Currently, pregnant working women around the country are being denied simple adjustments – permission to use a stool while working a cash register, or to carry a bottle of water to stay hydrated, or temporary reassignment to lighter duty tasks – that would keep them working and supporting their families while maintaining healthy pregnancies. The legislation will close legal loopholes and ensure that pregnant women are treated fairly on the job.

The Pregnant Workers Fairness Act will accomplish this by requiring employers to make reasonable accommodations for pregnant workers and preventing employers from forcing women out on leave when another reasonable accommodation would allow them to continue working. The bill also bars employers from denying employment opportunities to women based on their need for reasonable accommodations related to pregnancy, childbirth, or related medical conditions.

In recent and startling examples, Amy Crosby, a hospital cleaner in Tallahassee, Florida, was forced into unpaid leave from her job when the hospital refused to accommodate her doctor’s request that she not lift more than 20 pounds because of her pregnancy; Heather Wiseman, a retail worker in Salina, Kansas, was fired because she needed to carry a water bottle to stay hydrated and prevent bladder infections; and Victoria Serednyj, an activity director at a nursing home in Valparaiso, Indiana, was terminated because she required help with some physically strenuous aspects of her job to prevent having another miscarriage. For the well-being of pregnant workers, and for the sake of the economic stability of American families, our laws must be updated and clarified.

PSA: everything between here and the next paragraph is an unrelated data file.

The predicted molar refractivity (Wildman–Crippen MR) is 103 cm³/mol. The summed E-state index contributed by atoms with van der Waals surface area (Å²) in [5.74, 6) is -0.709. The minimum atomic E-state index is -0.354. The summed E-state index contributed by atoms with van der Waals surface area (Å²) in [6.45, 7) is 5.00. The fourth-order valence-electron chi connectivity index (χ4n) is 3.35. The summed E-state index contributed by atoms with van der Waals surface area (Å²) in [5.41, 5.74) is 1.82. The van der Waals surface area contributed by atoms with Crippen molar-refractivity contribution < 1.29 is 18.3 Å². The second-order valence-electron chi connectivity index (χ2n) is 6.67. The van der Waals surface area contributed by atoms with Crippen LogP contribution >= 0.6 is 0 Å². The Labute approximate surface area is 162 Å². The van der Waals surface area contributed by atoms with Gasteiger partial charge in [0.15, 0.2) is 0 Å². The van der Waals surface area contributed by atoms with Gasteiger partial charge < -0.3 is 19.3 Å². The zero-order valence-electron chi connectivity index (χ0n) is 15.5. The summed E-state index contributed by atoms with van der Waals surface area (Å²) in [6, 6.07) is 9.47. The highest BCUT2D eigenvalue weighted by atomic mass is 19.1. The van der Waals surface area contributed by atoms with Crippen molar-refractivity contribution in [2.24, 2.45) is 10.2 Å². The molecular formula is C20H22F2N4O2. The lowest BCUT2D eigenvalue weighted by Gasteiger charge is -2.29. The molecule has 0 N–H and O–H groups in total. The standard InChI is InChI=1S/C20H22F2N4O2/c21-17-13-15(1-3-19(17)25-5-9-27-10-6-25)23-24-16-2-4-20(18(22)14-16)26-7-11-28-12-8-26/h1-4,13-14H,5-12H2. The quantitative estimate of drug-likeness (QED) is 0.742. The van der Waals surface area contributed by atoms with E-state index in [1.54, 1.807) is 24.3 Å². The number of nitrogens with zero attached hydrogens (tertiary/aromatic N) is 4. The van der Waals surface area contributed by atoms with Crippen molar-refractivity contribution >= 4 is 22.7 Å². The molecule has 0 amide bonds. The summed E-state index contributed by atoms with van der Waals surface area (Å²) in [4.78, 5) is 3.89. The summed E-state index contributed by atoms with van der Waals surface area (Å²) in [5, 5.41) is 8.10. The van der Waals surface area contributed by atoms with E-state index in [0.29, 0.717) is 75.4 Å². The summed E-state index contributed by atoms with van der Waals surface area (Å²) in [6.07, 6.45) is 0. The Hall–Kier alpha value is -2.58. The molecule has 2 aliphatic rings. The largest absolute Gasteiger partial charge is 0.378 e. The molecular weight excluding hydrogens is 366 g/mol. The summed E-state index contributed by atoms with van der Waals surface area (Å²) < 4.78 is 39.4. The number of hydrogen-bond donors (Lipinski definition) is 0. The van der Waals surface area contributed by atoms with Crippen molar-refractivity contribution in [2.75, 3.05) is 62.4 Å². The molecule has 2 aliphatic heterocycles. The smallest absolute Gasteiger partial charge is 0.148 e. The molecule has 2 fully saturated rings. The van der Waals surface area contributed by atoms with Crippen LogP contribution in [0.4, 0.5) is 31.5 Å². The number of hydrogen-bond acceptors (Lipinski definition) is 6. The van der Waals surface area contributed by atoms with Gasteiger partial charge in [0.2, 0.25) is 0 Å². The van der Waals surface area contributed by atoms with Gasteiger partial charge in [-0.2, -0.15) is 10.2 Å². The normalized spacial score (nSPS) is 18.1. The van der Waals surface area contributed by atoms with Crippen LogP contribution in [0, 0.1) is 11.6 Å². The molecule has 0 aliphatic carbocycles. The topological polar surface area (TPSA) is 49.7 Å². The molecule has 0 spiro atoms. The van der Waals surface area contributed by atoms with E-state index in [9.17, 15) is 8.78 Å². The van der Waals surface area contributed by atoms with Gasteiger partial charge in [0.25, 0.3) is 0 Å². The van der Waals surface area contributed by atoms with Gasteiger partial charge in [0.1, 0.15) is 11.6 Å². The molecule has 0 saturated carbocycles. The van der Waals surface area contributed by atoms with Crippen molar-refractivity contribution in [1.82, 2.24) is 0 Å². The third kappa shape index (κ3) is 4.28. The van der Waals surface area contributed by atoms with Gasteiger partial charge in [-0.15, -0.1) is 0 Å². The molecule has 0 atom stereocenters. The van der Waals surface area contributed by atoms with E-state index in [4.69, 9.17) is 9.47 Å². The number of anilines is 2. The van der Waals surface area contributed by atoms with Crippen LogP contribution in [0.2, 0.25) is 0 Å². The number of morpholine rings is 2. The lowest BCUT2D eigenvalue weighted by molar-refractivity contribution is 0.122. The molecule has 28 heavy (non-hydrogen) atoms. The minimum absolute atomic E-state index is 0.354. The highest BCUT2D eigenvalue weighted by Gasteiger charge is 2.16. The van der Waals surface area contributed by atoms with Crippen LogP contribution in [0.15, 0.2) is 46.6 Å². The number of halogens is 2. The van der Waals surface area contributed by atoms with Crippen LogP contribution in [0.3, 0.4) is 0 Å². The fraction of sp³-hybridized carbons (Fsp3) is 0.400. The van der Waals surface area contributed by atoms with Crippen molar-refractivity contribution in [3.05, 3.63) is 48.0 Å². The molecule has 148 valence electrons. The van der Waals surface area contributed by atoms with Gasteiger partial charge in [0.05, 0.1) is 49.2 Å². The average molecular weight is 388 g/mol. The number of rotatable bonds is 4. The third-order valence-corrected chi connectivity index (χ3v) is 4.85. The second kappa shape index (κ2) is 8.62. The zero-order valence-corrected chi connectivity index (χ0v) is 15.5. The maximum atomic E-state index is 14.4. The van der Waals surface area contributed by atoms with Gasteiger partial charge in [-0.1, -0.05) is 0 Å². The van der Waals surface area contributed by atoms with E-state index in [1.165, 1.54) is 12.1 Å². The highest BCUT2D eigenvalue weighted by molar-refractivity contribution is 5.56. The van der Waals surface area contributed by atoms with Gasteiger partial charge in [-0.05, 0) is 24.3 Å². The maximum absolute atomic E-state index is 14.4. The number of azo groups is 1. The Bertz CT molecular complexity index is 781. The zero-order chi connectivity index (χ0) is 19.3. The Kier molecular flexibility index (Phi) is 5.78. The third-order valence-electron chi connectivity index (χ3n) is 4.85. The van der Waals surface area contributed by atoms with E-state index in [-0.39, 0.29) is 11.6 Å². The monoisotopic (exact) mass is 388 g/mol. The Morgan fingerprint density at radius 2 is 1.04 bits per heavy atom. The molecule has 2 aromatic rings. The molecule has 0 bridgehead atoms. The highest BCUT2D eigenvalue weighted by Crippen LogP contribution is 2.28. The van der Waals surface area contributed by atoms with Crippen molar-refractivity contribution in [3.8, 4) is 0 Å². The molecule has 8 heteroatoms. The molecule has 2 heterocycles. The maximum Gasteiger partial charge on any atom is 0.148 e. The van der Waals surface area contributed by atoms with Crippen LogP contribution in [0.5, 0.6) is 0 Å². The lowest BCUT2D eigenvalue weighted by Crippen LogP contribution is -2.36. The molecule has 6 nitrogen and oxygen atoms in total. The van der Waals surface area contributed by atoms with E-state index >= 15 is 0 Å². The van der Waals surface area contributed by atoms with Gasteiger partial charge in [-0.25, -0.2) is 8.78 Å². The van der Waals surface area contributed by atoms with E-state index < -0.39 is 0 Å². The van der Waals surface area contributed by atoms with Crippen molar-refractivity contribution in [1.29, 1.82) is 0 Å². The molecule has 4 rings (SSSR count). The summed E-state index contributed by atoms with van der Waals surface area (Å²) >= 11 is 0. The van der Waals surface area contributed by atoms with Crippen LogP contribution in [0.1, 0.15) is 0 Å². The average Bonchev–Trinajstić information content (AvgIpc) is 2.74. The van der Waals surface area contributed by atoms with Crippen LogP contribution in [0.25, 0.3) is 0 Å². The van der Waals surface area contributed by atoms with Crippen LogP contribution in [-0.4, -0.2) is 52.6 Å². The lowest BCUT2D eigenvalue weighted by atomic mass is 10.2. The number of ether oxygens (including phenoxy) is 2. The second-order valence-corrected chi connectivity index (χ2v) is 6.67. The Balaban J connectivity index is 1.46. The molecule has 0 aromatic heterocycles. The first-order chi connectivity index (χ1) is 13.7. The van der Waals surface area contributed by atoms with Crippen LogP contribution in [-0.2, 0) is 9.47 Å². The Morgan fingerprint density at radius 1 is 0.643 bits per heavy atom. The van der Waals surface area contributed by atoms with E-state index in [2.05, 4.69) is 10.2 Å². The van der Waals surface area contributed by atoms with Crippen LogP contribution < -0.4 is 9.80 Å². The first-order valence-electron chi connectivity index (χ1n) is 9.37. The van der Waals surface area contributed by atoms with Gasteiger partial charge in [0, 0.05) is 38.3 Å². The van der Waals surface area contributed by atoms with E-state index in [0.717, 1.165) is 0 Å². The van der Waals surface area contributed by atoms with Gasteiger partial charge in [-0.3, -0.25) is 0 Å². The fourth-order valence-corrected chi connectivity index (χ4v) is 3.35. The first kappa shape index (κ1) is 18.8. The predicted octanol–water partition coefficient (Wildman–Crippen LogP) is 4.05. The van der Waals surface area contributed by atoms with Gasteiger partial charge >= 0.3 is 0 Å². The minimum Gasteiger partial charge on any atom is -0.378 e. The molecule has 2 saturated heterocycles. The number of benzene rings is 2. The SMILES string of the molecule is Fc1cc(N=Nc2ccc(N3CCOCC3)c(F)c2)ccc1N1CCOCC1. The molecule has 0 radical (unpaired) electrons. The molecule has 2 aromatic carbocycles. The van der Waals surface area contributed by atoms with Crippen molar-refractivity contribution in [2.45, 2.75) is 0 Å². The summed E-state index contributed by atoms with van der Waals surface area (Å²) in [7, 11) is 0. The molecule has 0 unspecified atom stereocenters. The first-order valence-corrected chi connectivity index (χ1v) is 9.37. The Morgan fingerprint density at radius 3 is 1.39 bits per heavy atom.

The National Women’s Law Center has more information in their PWFA factsheet.

Preventing pregnant mothers from having to choose between the jobs they need to provide for their families on one hand, and their own health and the health of their unborn children on the other, is pro-life. If you agree and you are in the U.S., please contact your Senators and Representatives to ask them to cosponsor the Pregnant Workers Fairness Act (H.R. 1975 in the House and S. 942 in the Senate).

Here are some talking points you can use in your email and phone call:

  • Women make up about half of the U.S. workforce. Two-thirds of women who had their first child between 2006 and 2008 worked during their pregnancies. Workers are not machines to be shaped to suit jobs — we are people who deserve to have our needs accommodated.
  • The PWFA relies on a reasonable accommodation framework already familiar to employers accustomed to the requirements of the Americans with Disabilities Act.
  • Most of the required accomodations are small and inexpensive for the employer — such as allowing employees to use a stool instead of standing or to have a water bottle with them as they work — but they can make a huge difference for the employee and her child.
  • If your Representative or Senator identifies as pro-life, remind them that they would be helping to protect the lives and health of unborn children as well as their mothers.

Please let us know how your call goes, or if you get a response to your email!